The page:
With incredibly low mortgage rates today, everybody’s rushing to refinance. Whether you’ve done a refi before or this will be your first, you want to know what to expect in today’s market.

It might take a while

If you’ve refinanced before, you may have been able to wrap up in 21 or 28 days. And you still might. Or it could take you a bit longer. According to The Mortgage Reports, refi’s were taking between 35 and 45 days last year, and the glut of new loans is putting a strain on the system, thereby causing delays. 

Rates may fluctuate

Rates as of this moment we are at historic lows. Could they go lower? It’s possible. Could they rise? That’s also within the realm of possibility. Talk to your lender about when and if you should lock your rate.

“A lock-in or rate lock on a mortgage loan means that your interest rate won’t change between the offer and closing, as long as you close within the specified time frame and there are no changes to your application,” said the Consumer Finance Protection Bureau (CFPB). “Mortgage interest rates can change daily, sometimes hourly. If your interest rate is locked, your rate won’t change between when you get the rate lock and closing, as long as you close within the specified time frame and there are no changes to your application. Rate locks are typically available for 30, 45, or 60 days, and sometimes longer. If your rate is not locked, it can change at any time.”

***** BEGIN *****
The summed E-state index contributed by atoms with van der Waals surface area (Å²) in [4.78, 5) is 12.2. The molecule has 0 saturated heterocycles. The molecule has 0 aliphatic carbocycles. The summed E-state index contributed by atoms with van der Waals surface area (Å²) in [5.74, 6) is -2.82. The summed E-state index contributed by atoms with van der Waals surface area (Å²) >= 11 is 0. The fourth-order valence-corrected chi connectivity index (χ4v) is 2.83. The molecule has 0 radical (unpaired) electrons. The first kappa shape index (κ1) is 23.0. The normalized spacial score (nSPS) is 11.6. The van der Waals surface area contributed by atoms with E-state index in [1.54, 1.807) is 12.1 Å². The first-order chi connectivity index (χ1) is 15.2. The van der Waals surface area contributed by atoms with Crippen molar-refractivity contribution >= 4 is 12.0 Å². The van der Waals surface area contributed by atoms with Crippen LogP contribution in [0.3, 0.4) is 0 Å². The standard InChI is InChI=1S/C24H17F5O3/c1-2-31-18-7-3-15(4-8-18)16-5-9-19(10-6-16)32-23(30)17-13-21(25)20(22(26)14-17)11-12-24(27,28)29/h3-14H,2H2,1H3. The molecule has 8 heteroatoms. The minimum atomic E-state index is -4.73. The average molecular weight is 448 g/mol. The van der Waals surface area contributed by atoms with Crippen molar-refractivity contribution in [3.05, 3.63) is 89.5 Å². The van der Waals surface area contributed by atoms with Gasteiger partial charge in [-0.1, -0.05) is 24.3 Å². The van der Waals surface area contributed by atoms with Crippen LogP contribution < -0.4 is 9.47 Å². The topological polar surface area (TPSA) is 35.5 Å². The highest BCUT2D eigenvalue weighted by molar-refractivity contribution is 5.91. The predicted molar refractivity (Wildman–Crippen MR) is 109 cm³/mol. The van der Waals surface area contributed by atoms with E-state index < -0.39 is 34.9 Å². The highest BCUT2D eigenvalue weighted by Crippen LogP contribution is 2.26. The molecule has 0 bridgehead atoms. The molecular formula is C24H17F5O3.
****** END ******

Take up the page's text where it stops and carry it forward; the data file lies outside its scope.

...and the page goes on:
You might not get the lowest rate 

Those sub-3% rates you’re hearing about may not be available to you. They’re reserved for those with the best credit. If you don’t have at least a 700 score, don’t expect to get that kind of rate without a buy down.

You might need an appraisal

Then again, you might not. It all depends on the type of loan you’re getting. If you’re refinancing from one FHA loan to another, you’ll probably only need an exterior appraisal. In this case, an appraiser will come and measure and take pictures of the outside of your home only. 

But, if you’re refinancing out of an FHA loan into a conventional loan, for example, you can expect to have an appraiser td a thorough examination of the interior of your home, too. If you’re doing a streamline refi, you likely won’t need an appraisal at all.

You might get money back

Doing a cash-out refi isn’t the only way to get some money out of your home. Talk to your lender about when to close so you get some money back. With our recent refinance, we closed at the end of the month and were able to skip two payments. We also had our existing escrow account credited back to us. That was about an $8000 swing.

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